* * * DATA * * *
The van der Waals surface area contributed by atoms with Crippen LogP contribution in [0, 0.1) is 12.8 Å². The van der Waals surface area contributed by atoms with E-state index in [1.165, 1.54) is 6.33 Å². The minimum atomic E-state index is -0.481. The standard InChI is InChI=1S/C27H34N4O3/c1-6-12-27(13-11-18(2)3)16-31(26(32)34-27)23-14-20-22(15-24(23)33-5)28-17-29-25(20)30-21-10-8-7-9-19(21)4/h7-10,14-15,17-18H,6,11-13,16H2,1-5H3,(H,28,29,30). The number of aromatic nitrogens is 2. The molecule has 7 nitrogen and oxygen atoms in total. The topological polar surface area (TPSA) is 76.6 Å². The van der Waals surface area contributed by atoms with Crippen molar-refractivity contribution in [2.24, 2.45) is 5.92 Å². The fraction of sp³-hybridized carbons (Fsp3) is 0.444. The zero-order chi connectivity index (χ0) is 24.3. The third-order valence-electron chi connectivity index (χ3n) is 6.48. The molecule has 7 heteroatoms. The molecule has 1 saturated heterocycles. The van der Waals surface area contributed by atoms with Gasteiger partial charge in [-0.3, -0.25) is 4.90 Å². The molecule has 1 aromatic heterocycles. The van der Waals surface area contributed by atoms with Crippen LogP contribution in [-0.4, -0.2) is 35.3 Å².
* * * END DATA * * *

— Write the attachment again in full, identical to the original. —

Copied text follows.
The van der Waals surface area contributed by atoms with Crippen LogP contribution in [0, 0.1) is 12.8 Å². The van der Waals surface area contributed by atoms with E-state index in [1.165, 1.54) is 6.33 Å². The minimum atomic E-state index is -0.481. The standard InChI is InChI=1S/C27H34N4O3/c1-6-12-27(13-11-18(2)3)16-31(26(32)34-27)23-14-20-22(15-24(23)33-5)28-17-29-25(20)30-21-10-8-7-9-19(21)4/h7-10,14-15,17-18H,6,11-13,16H2,1-5H3,(H,28,29,30). The number of aromatic nitrogens is 2. The molecule has 7 nitrogen and oxygen atoms in total. The topological polar surface area (TPSA) is 76.6 Å². The van der Waals surface area contributed by atoms with Crippen molar-refractivity contribution in [2.24, 2.45) is 5.92 Å². The fraction of sp³-hybridized carbons (Fsp3) is 0.444. The zero-order chi connectivity index (χ0) is 24.3. The third-order valence-electron chi connectivity index (χ3n) is 6.48. The molecule has 7 heteroatoms. The molecule has 1 saturated heterocycles. The van der Waals surface area contributed by atoms with Gasteiger partial charge in [-0.3, -0.25) is 4.90 Å². The molecule has 1 aromatic heterocycles. The van der Waals surface area contributed by atoms with Crippen LogP contribution in [-0.4, -0.2) is 35.3 Å².